Developer: Rock Square Thunder
Genre(s): Platformer, Puzzle, Adventure
Platform: Nintendo Switch (also available on Steam)
Age Rating: PEGI 7
Release Date: 07/10/2021
A code was provided for review purposes
The Lightbringer is an action-platformer where slime has taken over the world. I needed to purify the lands and restore them to their prior state. Was removing the slime even worth my time? Find out in this Rapid Review.
As soon as I finished my first level in The Lightbringer, I was worried about the rest of my experience with the game. First, the core gameplay loop was quite tedious. I was sent on a journey to rid slime from these totems. Along the way, I could collect various collectables, but it was not required, and I never felt obligated to. Thus, I found myself simply working my way towards the end of the level. The Lightbringer is very basic. The character movement was not interesting, the platforming was not challenging, and the puzzles were simple. It got even worse when the game crashed immediately after finishing the first level. The Lightbringer did not make a good first impression.
Thankfully, first impressions are not everything. The game started performing better in the next couple of chapters and the game started including more intense puzzling and adventures. Still, I was experiencing some noticeable frame rate issues, especially when starting and ending levels or when encountering many enemies at the same time.
As I progressed, I began to enjoy the simplicity of the gameplay loop. I began each level in one area and needed to make my way towards the goal. There are different obstacles that got in my way, but all I needed to do was solve all the puzzles and make it to the end. There were optional collectables and items that taught me about the lore of the world, but none of these were required to proceed. The objectives were simple.
Right Back to Bad, Like a Bad Boomerang
Unfortunately, the character abilities were also very simple, and frustrating to master. I wielded a boomerang. I could charge it, but The Lightbringer did not feature different throws, curvature, or precise aiming. When compared to the other boomerang games I have played: Bamerang and Boomerang X, the attacking options in this game are substantially less enjoyable to wield. The throws are challenging to align as there are no aiming assists, and there are no scopes or first-person view. Plus, once the boomerang is thrown, it is static, meaning it cannot be manipulated in mid-air. Thus, the boomerang feels tricky to control and ends up being more reliable as a close-range weapon than a long-range one.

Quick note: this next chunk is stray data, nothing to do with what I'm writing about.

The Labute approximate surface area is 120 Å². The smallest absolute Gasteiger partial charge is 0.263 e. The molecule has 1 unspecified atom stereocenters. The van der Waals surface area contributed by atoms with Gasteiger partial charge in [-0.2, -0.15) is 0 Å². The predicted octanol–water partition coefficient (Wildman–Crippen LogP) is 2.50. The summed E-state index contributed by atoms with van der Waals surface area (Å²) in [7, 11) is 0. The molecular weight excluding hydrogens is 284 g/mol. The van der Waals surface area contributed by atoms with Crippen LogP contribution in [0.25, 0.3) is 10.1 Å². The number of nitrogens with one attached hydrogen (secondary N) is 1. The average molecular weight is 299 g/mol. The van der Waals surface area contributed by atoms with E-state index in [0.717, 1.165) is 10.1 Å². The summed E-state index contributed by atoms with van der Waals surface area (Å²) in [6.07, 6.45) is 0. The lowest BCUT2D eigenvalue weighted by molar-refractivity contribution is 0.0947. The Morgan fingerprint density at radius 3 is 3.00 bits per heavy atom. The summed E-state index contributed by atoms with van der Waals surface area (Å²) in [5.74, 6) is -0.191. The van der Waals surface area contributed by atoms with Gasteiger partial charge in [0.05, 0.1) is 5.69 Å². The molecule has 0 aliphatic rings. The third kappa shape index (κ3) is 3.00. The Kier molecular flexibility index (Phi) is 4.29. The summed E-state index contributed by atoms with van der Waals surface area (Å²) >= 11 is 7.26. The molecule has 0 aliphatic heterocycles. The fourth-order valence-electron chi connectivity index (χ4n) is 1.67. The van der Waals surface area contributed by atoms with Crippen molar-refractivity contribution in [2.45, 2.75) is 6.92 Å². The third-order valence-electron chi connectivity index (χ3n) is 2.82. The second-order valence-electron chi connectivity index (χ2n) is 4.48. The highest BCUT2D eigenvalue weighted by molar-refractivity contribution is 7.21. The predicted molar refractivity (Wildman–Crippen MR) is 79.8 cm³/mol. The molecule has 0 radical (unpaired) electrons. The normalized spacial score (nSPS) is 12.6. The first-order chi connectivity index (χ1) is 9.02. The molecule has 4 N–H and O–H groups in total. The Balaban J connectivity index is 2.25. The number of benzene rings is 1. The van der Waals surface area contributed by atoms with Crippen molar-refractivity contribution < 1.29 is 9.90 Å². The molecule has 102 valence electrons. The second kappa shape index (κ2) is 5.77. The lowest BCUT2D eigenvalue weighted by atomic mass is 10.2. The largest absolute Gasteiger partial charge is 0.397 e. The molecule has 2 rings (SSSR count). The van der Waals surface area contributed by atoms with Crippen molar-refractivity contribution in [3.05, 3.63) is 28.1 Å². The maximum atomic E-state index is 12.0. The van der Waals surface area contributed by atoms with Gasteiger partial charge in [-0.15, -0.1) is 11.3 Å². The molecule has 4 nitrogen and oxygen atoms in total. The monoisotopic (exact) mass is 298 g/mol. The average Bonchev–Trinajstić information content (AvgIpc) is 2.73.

The issues do not stop there. My character had a very slow base walking speed. Many adventure games do, and I was not innately off-put by this. Unfortunately, many games feature a run speed that is substantially faster, making for more enjoyable travel. The Lightbringer featured a run button, but the speed was only marginally faster, so I rarely ended up using the mechanic. Additionally, there was a dodge roll, but it had so much end lag that it was rarely worth using. Plus, I could not jump to cancel the stun, so it felt exceptionally punishing.
Moreover, the enemies were not challenging enough to warrant the use of a dodge roll, especially one that was not fun to use. The slimes were all incredibly slow, and for the most part extremely easy to avoid. Some of the later slimes had projectile attacks and they were slightly more surmountable, but largely, the slimes were easy to deal with, regardless of their attack patterns. The slimes in The Lightbringer were able to embody different items and use them for protection. This was very similar to how the zombies in Plants Vs. Zombies found random equipment to wear. However, the slimes in this game did not come equipped with the interesting outfits that the zombies had. Though some of the slimes shot projectiles, most of the slimes acted the same and were not a challenge. I would have liked to see a larger variety in the costumes, as most of the costumes just added protection.